A Very Short Love Letter to Agile
The photo shows some of the Resolver Systems crew enjoying a meal together at the 2009 EuroPython in Birmingham.
I love the word rigour. It conveys either, or both, strict discipline or something that was really hard work.
I’ve found the rigorous application of theoretical principles a really useful way of learning those principles. Learning what they really mean, and what those principles are good at achieving and what they’re not good at achieving.
I’ve been rigorous in my discipline in meditating. I’ve meditated for an hour a day, generally six days a week, for a number of years now. A dedicated and regular practise of focus and letting go of distractions, which is the substance of mindfulness practise, has made a difference in my life and my understanding of myself.
My trade is as a software engineer, a computer programmer. I taught myself to program by becoming really passionate about it. What you love you learn. I learned the art and craft of engineering in my first professional job, at a small startup in London called Resolver Systems.
There, for the four years I worked there, we rigorously applied the principles of Extreme Programming, a strict variant and really the progenitor of the “agile” movement. The goal is engineering processes that make the development process agile and fluid, able to change direction quickly and able to check that it is continuously delivering value in the work being done, whilst also creating the software in ways that ensure as much as is possible you are creating a quality and useful product.
This includes full Test Driven Design (often now called “test first” in a great misunderstanding of the value of TDD), with a full test coverage from unit to functional (full stack). We had about three to four times more test code than production code. We built a beautiful thing.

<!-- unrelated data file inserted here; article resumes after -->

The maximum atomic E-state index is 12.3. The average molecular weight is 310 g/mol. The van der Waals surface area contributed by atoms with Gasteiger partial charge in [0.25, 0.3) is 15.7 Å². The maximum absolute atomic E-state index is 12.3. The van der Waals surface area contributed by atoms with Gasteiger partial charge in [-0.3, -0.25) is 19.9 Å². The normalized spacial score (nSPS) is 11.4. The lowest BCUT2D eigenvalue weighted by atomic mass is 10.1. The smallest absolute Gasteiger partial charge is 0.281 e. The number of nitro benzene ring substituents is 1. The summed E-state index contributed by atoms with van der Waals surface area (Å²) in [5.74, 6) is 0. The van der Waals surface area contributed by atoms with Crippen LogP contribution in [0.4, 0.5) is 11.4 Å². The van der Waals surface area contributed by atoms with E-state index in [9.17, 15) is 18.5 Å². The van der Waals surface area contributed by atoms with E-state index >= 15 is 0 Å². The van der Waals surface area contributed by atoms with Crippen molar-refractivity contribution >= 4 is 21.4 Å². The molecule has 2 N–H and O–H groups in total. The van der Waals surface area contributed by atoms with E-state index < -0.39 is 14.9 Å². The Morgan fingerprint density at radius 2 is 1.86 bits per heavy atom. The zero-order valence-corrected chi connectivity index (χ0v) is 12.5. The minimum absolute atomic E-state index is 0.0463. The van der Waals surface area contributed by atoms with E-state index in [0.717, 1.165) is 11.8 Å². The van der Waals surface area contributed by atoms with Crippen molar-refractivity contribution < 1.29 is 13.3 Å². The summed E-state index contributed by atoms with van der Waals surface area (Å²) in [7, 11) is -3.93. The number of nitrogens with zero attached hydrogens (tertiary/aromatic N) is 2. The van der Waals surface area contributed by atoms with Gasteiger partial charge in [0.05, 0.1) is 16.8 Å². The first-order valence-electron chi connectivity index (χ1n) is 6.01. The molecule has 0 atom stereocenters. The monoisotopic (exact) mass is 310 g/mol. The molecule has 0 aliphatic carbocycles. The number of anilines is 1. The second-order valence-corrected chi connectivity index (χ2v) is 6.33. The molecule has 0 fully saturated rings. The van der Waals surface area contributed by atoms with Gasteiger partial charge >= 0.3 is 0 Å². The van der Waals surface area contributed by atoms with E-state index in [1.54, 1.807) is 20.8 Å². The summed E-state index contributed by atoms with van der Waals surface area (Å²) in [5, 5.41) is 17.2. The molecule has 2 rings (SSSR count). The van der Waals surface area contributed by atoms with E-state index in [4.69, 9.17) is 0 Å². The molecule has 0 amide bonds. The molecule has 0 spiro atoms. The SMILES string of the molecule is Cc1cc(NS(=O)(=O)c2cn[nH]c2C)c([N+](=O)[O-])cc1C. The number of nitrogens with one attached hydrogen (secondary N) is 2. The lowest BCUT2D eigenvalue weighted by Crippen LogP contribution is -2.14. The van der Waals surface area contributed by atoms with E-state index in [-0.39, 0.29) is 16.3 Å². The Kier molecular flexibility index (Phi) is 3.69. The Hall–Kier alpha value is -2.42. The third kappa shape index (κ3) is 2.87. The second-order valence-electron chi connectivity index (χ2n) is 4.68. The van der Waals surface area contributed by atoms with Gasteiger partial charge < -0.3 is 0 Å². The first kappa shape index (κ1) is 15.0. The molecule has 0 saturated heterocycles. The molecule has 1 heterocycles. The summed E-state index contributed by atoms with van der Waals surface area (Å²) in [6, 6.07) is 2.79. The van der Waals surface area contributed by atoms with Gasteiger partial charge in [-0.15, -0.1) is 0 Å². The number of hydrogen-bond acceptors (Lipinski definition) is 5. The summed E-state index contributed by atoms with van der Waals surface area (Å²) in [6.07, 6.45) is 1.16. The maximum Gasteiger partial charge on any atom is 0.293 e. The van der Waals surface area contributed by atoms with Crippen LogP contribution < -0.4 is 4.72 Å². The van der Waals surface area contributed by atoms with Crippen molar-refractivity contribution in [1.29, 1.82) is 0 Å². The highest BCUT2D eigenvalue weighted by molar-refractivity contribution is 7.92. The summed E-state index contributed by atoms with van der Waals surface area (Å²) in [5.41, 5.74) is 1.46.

It also included full pair programming. So for four years we worked together and thought together and learned together. The product failed, unfortunately, an idea ahead of its time. With Python finally being added to Excel as a scripting language it’s possible that the idea of applying proper engineering principles to the creation of complex spreadsheets may have its day after all.
Contrary to perhaps what we thought in the honeymoon phase of learning “agile” it isn’t a magic silver bullet for curing all ills of software engineering. However, agile processes do stand in stark contrast to the traditional “waterfall” model of software enginering. A strongly waterfall process is very hard to change, which is precisely why they’re such a bad idea. Perhaps we can summarise the essence of agile as “finding engineering processes and practises that are able to evolve and suit the specific needs of the team, product and customers”. Being able to change matters, being stuck is awful.
This post originally appeared on my personal blog A Love Letter to Agile on Unpolished Musings.